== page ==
Hello and welcome back. I hope your first day of NaPoWriMo went swimmingly and that you’re ready for more.
But now, let me draw your attention to a few links. The good folks at wordpress gave us a shout-out on their blog yesterday. Huzzah! And if you’re looking for a little inspiration, I invite you to check out Pulitzer Remix, a project sponsored by the Found Poetry Review, in which 85 different poets are daily creating found poetry remixed from Pulitzer Prize-winning books. Wow!
Our featured blog for today is Right, Write, which brings us a poem for Day 1 that I find rhetorically very compelling, as it moves from the idea of a voice to windows and brings the intimate, inside idea of a voice outside into the world, and vice versa.
And now, the prompt! Today’s prompt is drawn from an idea that Kelsey Howard gave me — that of a poem that tells a lie. I think you could have a poem that’s all lies (that could be very funny — full of things like “the sun is the size of a nickel”) or a poem that steadily builds to telling one big whopper. I can imagine these being very poignant, or very much like goofy shaggy-dog stories. I suppose it all comes down to what you want to lie about!
Hello, all. NaPoWriMo is finally here. Let the writing begin!
Our poetry-related link today is to the Best American Poetry blog, where they are celebrating National Poetry Month with links to — yes! — NaPoWriMo, as well as many other wonderful events that will be happening this month, both online and off.
Our featured blog for the day is Robert Lunday’s Cleaning My Attic. Robert was the first person to sign up for NaPoWriMo this year, so I thought I would point out his blog on this, the first day of NaPoWriMo. Robert also participated in NaPoWriMo last year, and made it to 26 poems, which is pretty darn good.
And now, our prompt! (The prompts are totally optional, by the way — use ‘em or ignore ‘em as you see fit.) Continuing with the theme of firsts, I’d like to challenge you to write a poem that has the same first line as another poem. You can use a favorite poem, pick up a random book of poetry and get a first line that way, or perhaps use one of the following:
I have written some poems of this type in the past, and it can be fun to take a well-known first line and do something totally different with it! But if it’s hard for you to shake the original, maybe using a first line from a random poem would be best for you.
. . . until NaPoWriMo begins! I’ve had a few questions regarding NaPoWriMo blog “buttons,” so I’ve gone ahead and made up a couple:
If neither of these strikes your fancy, you might consider these buttons that Ivy Alvarez made a few years back. She also has an IntPoWriMo button for those of you who want to reflect that fact that you are outside the United States.
The first prompt goes up early tomorrow morning!
Just two days left until NaPoWriMo begins. Are you going to write in the morning or evening? Do you have a theme for your poems? For some people, the regimented approach really works, while others prefer serendipity — writing as each day’s mood strikes them. There’s no “right” way to NaPoWriMo!
Hello, everyone! We’ve just got three days to go until NaPoWriMo starts!
In the meantime, I thought I’d alert you to a couple of links. First, in honor of National Poetry (Writing) Month, the Poetry Foundation is having different poets blog each weekday in April. Check out their site to see new posts from Mary Jo Bang, Bill Berkson, Anthony Madrid, Evie Shockley, and many more!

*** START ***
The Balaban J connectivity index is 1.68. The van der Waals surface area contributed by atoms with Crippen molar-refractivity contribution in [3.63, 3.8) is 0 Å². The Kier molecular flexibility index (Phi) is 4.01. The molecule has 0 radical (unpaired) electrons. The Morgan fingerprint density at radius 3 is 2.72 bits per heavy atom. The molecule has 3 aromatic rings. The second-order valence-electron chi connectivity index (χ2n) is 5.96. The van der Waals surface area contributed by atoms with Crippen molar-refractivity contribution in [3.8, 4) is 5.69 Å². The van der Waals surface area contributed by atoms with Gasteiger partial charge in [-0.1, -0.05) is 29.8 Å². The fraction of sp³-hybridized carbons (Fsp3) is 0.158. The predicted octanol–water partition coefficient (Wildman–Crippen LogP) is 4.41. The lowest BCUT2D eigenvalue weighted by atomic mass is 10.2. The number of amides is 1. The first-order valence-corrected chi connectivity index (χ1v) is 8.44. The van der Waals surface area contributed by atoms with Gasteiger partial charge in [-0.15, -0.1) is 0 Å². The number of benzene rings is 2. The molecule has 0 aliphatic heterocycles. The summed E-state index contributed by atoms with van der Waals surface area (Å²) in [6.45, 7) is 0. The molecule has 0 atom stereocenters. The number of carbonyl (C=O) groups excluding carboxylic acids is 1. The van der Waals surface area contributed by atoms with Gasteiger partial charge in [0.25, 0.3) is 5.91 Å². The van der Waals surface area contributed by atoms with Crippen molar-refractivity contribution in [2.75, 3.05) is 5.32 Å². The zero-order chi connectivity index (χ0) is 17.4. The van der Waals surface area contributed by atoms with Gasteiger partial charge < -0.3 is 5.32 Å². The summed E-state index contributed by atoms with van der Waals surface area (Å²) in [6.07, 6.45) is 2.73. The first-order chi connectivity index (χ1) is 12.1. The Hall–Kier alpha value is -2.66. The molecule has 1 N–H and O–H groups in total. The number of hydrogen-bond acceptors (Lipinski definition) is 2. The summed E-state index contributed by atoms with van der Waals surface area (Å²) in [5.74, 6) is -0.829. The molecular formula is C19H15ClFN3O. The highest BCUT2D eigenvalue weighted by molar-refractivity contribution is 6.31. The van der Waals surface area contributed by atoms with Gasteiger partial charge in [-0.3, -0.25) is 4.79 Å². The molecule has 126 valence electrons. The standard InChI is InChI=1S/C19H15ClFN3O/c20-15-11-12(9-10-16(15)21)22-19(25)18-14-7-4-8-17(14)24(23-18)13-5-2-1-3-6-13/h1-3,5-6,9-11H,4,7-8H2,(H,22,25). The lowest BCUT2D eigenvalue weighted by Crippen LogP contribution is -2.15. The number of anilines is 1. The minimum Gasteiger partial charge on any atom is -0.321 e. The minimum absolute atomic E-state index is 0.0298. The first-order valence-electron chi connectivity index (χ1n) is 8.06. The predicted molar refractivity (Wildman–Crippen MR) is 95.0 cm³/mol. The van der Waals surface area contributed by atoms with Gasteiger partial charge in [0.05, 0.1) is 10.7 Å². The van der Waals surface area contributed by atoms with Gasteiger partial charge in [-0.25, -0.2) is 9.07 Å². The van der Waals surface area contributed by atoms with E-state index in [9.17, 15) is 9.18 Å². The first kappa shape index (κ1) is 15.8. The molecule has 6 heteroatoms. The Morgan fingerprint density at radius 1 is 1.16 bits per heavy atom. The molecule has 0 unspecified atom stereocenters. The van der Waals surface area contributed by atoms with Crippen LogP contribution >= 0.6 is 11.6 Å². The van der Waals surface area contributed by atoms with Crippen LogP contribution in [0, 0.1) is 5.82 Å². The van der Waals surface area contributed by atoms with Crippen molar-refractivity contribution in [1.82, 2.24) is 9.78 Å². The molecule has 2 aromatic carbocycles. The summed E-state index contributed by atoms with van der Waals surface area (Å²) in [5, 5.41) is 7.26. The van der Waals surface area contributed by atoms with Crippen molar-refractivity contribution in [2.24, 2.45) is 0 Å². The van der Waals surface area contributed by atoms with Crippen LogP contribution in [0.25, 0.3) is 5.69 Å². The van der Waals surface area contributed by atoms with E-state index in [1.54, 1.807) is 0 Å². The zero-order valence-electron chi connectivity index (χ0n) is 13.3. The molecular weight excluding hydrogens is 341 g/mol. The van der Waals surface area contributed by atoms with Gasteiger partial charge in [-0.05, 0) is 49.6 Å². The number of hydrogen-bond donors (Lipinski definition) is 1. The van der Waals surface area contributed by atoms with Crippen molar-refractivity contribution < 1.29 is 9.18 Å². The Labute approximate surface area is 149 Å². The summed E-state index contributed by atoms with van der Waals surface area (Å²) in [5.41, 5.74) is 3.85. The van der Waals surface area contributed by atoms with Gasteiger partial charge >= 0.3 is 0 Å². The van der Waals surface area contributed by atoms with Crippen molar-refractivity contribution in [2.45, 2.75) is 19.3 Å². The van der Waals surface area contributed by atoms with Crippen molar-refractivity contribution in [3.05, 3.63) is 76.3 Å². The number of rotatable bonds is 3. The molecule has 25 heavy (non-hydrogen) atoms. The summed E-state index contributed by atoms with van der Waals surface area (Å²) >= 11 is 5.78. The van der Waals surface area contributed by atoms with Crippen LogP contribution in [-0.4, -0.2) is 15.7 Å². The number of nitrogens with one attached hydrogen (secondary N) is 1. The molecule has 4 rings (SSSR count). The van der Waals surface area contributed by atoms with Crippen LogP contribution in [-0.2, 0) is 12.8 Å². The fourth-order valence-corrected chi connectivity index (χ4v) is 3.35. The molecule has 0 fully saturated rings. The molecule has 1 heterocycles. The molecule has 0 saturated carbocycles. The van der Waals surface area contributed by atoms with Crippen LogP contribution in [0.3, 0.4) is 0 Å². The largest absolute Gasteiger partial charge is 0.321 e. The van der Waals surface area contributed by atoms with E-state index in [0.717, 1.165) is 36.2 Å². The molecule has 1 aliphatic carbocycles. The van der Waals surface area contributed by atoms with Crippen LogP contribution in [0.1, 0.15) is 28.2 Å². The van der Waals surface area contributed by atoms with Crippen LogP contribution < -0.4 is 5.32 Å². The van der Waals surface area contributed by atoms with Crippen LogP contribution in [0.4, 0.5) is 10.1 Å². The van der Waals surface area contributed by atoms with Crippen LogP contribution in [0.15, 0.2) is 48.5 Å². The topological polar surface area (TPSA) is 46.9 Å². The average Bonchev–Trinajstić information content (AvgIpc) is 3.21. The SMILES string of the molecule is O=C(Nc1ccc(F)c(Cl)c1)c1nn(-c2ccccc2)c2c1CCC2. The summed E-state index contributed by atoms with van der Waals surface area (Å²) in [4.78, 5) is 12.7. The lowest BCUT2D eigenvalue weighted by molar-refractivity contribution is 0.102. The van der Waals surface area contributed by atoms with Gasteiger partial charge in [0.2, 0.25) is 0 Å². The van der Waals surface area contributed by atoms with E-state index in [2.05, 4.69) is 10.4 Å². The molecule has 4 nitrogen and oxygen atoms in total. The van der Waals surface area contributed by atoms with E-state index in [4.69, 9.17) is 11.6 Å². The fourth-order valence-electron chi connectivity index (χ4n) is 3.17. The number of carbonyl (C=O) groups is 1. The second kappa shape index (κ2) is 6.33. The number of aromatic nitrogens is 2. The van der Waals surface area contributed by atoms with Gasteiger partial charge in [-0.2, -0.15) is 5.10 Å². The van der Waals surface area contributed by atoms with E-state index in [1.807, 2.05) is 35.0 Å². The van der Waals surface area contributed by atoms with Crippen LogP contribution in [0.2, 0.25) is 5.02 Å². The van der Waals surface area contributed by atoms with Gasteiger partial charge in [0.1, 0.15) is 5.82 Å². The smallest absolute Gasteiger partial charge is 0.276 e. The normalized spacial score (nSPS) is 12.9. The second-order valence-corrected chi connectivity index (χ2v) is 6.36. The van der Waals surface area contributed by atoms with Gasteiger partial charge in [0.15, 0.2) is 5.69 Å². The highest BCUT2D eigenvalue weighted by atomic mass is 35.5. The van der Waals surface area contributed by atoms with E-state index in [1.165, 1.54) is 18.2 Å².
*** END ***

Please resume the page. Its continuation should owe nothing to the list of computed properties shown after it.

Second, some of you may know that, in addition to NaPoWriMo, there is NaNoWriMo. The latter is quite the thing — it’s become a full-blown non-profit organization! Anyway, they asked me to write a post for their blog in a bid to convince November Novelists to perhaps try their hand at being April Poets. You can see the post here, and those of you who would like more tools for managing your NaPoWriMo efforts might want to check out their Camp NaNoWriMo site, which allows you to set goals for your writing, track your efforts, and connect with other writers.
Finally, in case you need musical inspiration, I give you Europe’s The Final Countdown.
Next Monday will be the first day of NaPoWriMo. I hope you’re as excited as I am! As I was wandering about the internet, looking for awesome poetry-related things to share with you over the month of April, I came upon the Big Poetry Giveaway, a sort of pay-it-forward poetry jamboree, in which bloggers give away — and get — books of poetry. The giveaway is now in its fourth year, and is being run this year by Susan Rich, a poet, teacher, and essayist living in Seattle, Washington. Stop by Susan’s blog before April 10 to sign up!
In any event, no matter what gives you inspiration, it’s time to get your poetry thinking caps on!
In just two weeks, it will be April 1 — the start of NaPoWriMo. If you haven’t signed up yet, what are you waiting for?
Thanks to everyone who has sent in ideas for prompts! I really am trying to come up with fresh, new ideas, and not just recycle prompts from years’ past. If you have an idea you think would work, please email me at napowrimonet-AT-gmail-DOT-com.
In the meantime, I’m happy to see many familiar faces among our early-bird signer-uppers. Welcome back! I hope to see many other old friends joining the roster before the month is out.
Hello, poets! We have twenty days to go until NaPoWriMo! Just like last year, I will be posting prompts each day, as well as featuring participants’ sites.
However, I’d like your help in coming up with prompts. If you have a good idea for a poetry prompt (it could be an idea for a form, a restriction, subject matter, etc), please let me know at napowrimonet-AT-gmail-DOT-com. If I select your prompt, I’ll credit you, and if you are participating in NaPoWriMo, I’ll link to your site as well.